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Suddenly I’m seeing again that “equity” is a bad thing — especially if you say it into a microphone more than once. No, not “equity” meaning the difference between the value of something and what you owe on it, and rather, equity as in “fair and impartial.” So, I’m assuming unfair and partial must be better?

Maybe as we recently alluded, it all depends upon “who’s” saying it, rather than “why” it’s being said? In other words, what I think I’m seeing is that we should treat people of different colors, races, nationalities, ancestries, ethnicity unfairly and partially? Or, maybe we should treat bidders differently depending upon that same criteria?

Here (https://mikebrandlyauctioneer.wordpress.com/2021/01/25/auctioneers-and-protesting/) we noted that auctioneers were deciding which protests were worthy and which ones were not based upon who is protesting, rather than why they are protesting. Not surprisingly, some auctioneers are apparently suggesting we should treat bidders and everyone else inequitably too.

As we wrote prior: In the Supreme Court of Appeals of West Virginia the case of Alex Lyon & Son, Sales Managers and Auctioneers, Inc. v. Leach, 844 S.E.2d 120 (W.Va. 2020) the Court held in part that “Fundamental principles of fairness required the defendant to treat the [original] plaintiff and [other bidder] equally.” Fundamental principles of fairness? Really? Indeed.

Further, once all bidders are registered satisfying the terms and conditions, earning the right to bid, then they can be treated differently depending upon, of course, the bid amount. That’s how auctions [are supposed to] work. However, if you want to spend your time in court defending your alternate sense of fairness, that’s up to you.

I was listening to my leading hometown AM radio station when the attorney-guest told the host that the United States was a better country in the 1950s and 1960s than it is today, and we should endeavor to make our country like that again (great again.) I’m sure he didn’t mean to allow (once again) for unchecked disparate treatment of minorities and rampant discrimination in the United States?

We’ve argued it’s a zero-sum game in the auction business (and life itself) https://mikebrandlyauctioneer.wordpress.com/2020/04/10/auctioneers-and-the-zero-sum-game/. The more you protect and indemnify the seller, the worse it is for the bidder/buyer. The more some of us would enjoy going back to the 1950s, the worse it would be for virtually every other minority; thus maybe that’s the justification?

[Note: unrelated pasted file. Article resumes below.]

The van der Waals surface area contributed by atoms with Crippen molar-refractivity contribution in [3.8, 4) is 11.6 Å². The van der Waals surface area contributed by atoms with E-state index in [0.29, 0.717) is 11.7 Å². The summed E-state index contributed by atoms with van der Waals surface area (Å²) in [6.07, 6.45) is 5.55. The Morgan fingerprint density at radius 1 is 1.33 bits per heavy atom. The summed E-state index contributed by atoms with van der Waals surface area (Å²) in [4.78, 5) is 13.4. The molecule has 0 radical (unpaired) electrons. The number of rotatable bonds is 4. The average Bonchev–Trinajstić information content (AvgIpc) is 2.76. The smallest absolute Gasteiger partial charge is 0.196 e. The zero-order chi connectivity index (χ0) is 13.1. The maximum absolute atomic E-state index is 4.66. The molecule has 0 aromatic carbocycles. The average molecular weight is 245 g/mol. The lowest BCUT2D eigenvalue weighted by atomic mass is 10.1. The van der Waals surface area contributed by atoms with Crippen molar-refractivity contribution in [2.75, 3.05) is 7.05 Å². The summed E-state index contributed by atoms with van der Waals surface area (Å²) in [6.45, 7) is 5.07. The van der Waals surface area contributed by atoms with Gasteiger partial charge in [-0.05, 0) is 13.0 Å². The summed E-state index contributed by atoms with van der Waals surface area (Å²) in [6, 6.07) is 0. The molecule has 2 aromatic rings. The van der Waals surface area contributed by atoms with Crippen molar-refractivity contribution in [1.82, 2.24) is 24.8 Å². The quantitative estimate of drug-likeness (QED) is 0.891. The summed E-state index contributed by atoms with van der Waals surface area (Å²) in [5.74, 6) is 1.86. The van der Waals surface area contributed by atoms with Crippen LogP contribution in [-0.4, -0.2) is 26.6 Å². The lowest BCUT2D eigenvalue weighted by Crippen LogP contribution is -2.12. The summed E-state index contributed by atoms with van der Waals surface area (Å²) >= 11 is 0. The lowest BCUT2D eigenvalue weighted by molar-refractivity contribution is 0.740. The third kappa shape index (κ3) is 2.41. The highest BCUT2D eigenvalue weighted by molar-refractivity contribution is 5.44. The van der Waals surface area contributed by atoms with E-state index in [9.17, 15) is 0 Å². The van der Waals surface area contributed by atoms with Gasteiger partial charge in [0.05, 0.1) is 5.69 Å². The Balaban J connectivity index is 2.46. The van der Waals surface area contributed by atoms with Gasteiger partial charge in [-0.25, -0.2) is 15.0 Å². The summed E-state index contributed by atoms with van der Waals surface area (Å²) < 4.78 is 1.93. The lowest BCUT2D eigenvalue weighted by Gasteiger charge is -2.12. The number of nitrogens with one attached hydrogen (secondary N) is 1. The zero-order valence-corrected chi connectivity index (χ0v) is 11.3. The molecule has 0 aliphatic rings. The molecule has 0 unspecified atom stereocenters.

By the way, it’s not 1950 nor 1960, and rather 2021. We’ve made progress treating all people better at our auctions and in life, but we’ve got far more to do. It’s not in our interest to go back decades despite some auctioneers romanticizing about the past … when we were all largely the majority — regularly misrepresenting property and pretty much running the bid on every bidder.

Some hold that discrimination is a thing of the past, and of course, it’s not. We noted cases as late as 2019 amounting to millions of dollars in damages for discrimination in employment, lending, and the like: https://mikebrandlyauctioneer.wordpress.com/2020/06/28/auctioneers-discrimination-google/. Unfortunately, there are new cases like these pending all the time.

Personally, I continue to worry about the auction industry being replaced by easier and quicker methods of buying and selling. Actually, it may not matter if auctioneers don’t start treating people fairly and equitably because people treated unfairly, inequitably, and insufficiently likely won’t want to hire an auctioneer nor buy from one. I wish more auctioneers were paying attention to these issues.

Mike Brandly, Auctioneer, CAI, CAS, AARE has been an auctioneer and certified appraiser for over 30 years. His company’s auctions are located at: Mike Brandly, Auctioneer, RES Auction Services, and Goodwill Columbus Car Auction. He serves as Distinguished Faculty at Hondros College, Executive Director of The Ohio Auction School, and an Instructor at the National Auctioneers Association’s Designation Academy and Western College of Auctioneering. He is faculty at the Certified Auctioneers Institute held at Indiana University and is approved by The Supreme Court of Ohio for attorney education.